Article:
Juan González de Hermosillo II aparece como tronco o eslabón en muchas dispensas matrimoniales ubicadas en la Sagrada Mitra de Guadalajara. En el libro “Sagrada Mitra de Guadalajara: Antiguo Obispado de la Nueva Galicia – Expedientes de la serie de matrimonios extractos siglos XVII-XVIII” por María de la Luz Montejano Hilton aparecen referencias a 25 dispensas diferentes que mencionan a “Juan González de Hermosillo”. Hay una muy relevante en la página 50, número 219, con fuente de Rollo 167979, que corresponde a la siguiente en FamilySearch.org (Mexico, Jalisco, Catholic Church Records, 1590-1979, Guadalajara, Diócesis de Guadalajara, Matrimonios 1690-1693, 1708-1709 [Image 299-304 of 318] - https://familysearch.org/pal:/MM9.3.1/TH-1-18413-1867-34?cc=1874591&wc=3J4Q-ZNP:171935001,171974101,175791001], y a la cual que aquí me refiero.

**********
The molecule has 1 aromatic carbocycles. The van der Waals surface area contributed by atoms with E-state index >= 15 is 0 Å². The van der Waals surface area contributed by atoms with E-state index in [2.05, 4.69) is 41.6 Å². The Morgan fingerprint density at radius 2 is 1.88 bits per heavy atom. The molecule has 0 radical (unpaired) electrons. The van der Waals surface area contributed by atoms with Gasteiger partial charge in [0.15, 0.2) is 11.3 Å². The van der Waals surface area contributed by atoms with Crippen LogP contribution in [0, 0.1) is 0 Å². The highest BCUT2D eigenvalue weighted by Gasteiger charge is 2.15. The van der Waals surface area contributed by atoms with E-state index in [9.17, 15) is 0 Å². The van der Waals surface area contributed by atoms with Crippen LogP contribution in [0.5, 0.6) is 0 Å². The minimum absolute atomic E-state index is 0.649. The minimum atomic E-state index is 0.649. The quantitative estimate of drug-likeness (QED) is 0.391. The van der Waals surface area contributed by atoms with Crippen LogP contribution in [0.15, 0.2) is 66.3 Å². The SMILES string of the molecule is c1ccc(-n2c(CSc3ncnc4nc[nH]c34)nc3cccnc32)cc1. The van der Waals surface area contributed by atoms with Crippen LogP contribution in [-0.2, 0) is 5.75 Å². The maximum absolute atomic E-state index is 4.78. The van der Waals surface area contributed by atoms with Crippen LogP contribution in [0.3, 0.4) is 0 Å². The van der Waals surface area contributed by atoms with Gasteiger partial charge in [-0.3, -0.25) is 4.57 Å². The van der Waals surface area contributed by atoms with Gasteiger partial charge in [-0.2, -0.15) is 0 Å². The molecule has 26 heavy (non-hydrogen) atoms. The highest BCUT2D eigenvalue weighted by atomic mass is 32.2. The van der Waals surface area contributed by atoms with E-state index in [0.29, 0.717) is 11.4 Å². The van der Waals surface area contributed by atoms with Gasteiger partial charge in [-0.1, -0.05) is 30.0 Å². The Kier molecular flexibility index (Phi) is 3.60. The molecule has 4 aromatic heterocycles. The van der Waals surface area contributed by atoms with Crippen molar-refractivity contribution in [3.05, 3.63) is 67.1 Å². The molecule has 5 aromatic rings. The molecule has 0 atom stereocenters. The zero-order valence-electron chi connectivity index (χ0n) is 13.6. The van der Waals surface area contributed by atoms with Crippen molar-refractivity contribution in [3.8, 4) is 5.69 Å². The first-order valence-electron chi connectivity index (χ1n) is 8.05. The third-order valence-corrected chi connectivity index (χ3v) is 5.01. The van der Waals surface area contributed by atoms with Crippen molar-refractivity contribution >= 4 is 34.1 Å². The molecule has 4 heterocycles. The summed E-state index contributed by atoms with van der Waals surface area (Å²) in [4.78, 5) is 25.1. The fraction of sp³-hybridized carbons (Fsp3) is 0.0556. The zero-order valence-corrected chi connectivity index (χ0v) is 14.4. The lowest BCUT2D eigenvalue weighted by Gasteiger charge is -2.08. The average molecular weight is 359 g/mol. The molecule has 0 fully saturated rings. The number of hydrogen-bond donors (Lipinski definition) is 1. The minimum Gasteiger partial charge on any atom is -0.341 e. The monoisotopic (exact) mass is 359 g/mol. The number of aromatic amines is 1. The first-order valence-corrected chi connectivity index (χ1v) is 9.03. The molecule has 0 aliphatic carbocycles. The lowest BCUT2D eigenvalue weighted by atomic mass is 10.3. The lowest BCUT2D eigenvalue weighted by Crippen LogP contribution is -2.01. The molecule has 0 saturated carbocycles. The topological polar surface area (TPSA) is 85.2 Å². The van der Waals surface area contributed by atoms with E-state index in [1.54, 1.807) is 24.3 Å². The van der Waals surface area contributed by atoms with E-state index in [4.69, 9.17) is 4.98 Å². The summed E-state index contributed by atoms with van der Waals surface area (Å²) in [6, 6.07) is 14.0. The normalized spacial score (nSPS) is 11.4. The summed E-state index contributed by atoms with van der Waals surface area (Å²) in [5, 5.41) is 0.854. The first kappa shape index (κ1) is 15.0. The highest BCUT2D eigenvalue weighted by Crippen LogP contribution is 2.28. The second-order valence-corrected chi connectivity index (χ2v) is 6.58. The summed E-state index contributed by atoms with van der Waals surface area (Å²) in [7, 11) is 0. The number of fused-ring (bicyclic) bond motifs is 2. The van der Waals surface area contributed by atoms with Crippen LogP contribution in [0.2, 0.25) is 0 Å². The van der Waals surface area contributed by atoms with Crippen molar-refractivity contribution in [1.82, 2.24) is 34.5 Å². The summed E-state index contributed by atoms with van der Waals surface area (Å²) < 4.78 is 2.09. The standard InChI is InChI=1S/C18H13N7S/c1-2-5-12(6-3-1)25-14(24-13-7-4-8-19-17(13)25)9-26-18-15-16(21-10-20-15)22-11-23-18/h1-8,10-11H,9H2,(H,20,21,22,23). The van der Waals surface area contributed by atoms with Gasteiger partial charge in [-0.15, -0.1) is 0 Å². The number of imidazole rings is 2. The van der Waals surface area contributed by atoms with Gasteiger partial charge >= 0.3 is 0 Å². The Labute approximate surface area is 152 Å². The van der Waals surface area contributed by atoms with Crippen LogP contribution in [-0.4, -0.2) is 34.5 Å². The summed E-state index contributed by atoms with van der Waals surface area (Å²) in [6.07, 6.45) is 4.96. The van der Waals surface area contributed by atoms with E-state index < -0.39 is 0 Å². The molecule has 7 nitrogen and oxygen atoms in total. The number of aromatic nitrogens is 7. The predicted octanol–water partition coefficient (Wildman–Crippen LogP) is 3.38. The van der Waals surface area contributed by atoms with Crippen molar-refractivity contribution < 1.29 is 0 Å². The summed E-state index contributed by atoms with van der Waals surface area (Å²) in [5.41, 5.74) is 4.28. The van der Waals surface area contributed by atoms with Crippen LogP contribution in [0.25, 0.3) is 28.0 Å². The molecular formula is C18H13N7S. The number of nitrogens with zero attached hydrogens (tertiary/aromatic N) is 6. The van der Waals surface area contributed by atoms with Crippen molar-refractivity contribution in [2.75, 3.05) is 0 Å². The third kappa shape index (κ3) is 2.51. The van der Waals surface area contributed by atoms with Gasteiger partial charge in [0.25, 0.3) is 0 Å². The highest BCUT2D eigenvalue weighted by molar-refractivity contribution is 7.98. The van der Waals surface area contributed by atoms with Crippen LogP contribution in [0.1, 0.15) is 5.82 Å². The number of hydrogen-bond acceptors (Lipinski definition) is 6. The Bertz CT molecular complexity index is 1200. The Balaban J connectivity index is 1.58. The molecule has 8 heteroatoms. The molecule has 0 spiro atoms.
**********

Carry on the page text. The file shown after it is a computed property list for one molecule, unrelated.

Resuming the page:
En Tepatitlán, el 12 de diciembre de 1708, Martín Casillas y María Cayetana González dejaron constar en información matrimonial por dos parentescos de consanguinidad, uno en segundo grado y otro en tercer grado. Comienza textualmente diciendo “María Caietana Gonzáles, mestisa Vez.na de esta felig.a en los autos sobre la Ylízita amistad que conmigo a tenido Martín Casillas vezino de esta felig.a en espassio de Cinco a.s en que hemos procreado un hijo y una hija, y dispensa que tenemos pedida de impedimento de segundo; y terzero; Grado de consanguinidad en que estamos ligados Digo que Vss.a Yllma; por su sent.a de catorze de Mayo de este corr.te año fue servido declarar no haver lugar la dha dispenssa, y por la cuya que contra nosotros Resultó fue condenado el suso dho en dos a.s de distierro sesenta Leg.as distantes de esta felig.a y en las costas personales y prosesales y a mí a trabajo personal en el hospital de este Pue.o por dos años y por que siendo como soy Mestisa Pobre de toda solemnidad se me sigue notable yncombeniente en las otras penas por ser me mui difísel la desaparaçion teniendo los dos dos hijos por que presumo que el suso dho me ha de solicitar se ha de servir Vss.a Yllma; Vsando de su Benignidad de Rebocar; por contrario Ymperir las dhas penas y concedernos en Venefiçio de la dha dispensa para que Lízita y balidam.te podamos contraer el matrimonio que pretendemos en atención hazerme neofitta y el amparo de dos hijos....”